A comprehensive guide to reducing workplace stress.
This latest book from corporate trainer and consultant Berryman (Nine Strategies for Dealing With the Difficult Stuff, 2016) aims to help readers identify the effects of stress in their own lives and in those of the people around them. She then offers ways for readers to change their responses to stress, reduce it, and increase their productivity. Berryman’s strategies draw on the author’s personal experience helping clients in her private practice.She begins with general statistics that bear witness to the widespread, harmful effects of stress on the workplace, and on workers’ physical health, in particular. She then proceeds to carve out a series of strategies that range from the internal (“Just as you would never expect to be able to run without a break for eight hours a day, you wouldn’t expect uninterrupted activity from your brain either”) to the communal (“Approaching a person with curiosity rather than judgment makes our relationships stronger”). In all cases, Berryman emphasizes enhancing self-awareness and taking the time to step back and notice harmful and beneficial patterns. This comes into sharpest focus in a chapter on creating positive new habits; she describes habits, in general, as “the brain’s way of saving energy,” and throws light on the fact that many stress-inducing elements are, in fact, merely bad habits—which are, of course, susceptible to change. She also notes that people often don’t realize how much power they’re giving away to harmful people and situations; in essence, the steps that she outlines here effectively aim at taking that power back.
A thought-provoking and optimistic set of tactics for stress elimination.
Privately published by Strunk of Cornell in 1918 and revised by his student E. B. White in 1959, that "little book" is back again with more White updatings.
Stricter than, say, Bergen Evans or W3 ("disinterested" means impartial — period), Strunk is in the last analysis (whoops — "A bankrupt expression") a unique guide (which means "without like or equal").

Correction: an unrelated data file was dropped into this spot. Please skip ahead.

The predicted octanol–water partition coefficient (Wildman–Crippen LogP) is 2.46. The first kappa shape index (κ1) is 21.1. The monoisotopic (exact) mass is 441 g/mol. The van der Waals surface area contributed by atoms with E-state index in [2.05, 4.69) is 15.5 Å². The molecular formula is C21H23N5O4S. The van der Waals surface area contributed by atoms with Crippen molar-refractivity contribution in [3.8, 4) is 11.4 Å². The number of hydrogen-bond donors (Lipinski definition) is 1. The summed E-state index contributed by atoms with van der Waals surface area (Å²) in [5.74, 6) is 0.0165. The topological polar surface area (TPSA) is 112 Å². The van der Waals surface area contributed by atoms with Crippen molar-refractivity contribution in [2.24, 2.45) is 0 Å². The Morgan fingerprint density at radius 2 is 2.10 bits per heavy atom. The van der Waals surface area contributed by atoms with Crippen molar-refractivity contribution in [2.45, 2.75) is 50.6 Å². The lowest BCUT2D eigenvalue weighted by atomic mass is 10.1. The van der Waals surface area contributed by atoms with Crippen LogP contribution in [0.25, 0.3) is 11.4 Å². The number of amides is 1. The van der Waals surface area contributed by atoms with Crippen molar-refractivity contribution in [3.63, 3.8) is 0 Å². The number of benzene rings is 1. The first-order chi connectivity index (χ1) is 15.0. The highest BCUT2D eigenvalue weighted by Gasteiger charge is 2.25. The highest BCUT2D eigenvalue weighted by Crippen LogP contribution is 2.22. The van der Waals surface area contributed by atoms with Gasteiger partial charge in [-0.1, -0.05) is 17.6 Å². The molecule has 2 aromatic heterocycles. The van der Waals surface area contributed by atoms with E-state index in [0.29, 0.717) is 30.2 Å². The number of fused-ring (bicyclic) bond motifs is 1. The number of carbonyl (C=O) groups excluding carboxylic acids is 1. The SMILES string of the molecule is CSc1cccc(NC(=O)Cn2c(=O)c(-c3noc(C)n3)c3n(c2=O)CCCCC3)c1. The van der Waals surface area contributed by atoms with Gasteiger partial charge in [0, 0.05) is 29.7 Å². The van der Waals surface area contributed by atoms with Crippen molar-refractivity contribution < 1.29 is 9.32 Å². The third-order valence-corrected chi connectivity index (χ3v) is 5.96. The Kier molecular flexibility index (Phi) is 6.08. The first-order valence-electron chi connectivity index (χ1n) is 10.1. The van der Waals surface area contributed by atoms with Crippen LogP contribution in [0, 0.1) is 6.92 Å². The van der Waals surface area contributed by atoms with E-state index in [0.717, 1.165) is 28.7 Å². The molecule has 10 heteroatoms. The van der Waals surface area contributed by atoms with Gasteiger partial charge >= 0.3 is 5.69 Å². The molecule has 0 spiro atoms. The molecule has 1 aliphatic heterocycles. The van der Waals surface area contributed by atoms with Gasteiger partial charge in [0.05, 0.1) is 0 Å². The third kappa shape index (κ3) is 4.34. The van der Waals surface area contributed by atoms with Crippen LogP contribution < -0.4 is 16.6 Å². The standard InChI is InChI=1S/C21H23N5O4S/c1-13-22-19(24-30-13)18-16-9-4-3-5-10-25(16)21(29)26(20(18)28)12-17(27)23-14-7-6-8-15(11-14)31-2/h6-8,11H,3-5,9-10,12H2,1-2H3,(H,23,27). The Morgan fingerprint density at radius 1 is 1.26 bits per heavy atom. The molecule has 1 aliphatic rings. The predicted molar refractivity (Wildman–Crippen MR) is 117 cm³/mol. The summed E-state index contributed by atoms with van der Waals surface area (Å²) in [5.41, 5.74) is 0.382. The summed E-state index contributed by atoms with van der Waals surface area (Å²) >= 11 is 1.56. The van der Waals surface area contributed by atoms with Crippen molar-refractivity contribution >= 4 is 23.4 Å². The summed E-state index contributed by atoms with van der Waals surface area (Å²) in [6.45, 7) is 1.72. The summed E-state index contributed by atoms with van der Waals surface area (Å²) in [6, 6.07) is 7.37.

Noted jazz and pop record producer Thiele offers a chatty autobiography. Aided by record-business colleague Golden, Thiele traces his career from his start as a ``pubescent, novice jazz record producer'' in the 1940s through the '50s, when he headed Coral, Dot, and Roulette Records, and the '60s, when he worked for ABC and ran the famous Impulse! jazz label. At Coral, Thiele championed the work of ``hillbilly'' singer Buddy Holly, although the only sessions he produced with Holly were marred by saccharine strings. The producer specialized in more mainstream popsters like the irrepressibly perky Teresa Brewer (who later became his fourth wife) and the bubble-machine muzak-meister Lawrence Welk. At Dot, Thiele was instrumental in recording Jack Kerouac's famous beat- generation ramblings to jazz accompaniment (recordings that Dot's president found ``pornographic''), while also overseeing a steady stream of pop hits. He then moved to the Mafia-controlled Roulette label, where he observed the ``silk-suited, pinky-ringed'' entourage who frequented the label's offices. Incredibly, however, Thiele remembers the famously hard-nosed Morris Levy, who ran the label and was eventually convicted of extortion, as ``one of the kindest, most warm-hearted, and classiest music men I have ever known.'' At ABC/Impulse!, Thiele oversaw the classic recordings of John Coltrane, although he is the first to admit that Coltrane essentially produced his own sessions. Like many producers of the day, Thiele participated in the ownership of publishing rights to some of the songs he recorded; he makes no apology for this practice, which he calls ``entirely appropriate and without any ethical conflicts.'' A pleasant, if not exactly riveting, memoir that will be of most interest to those with a thirst for cocktail-hour stories of the record biz. (25 halftones, not seen)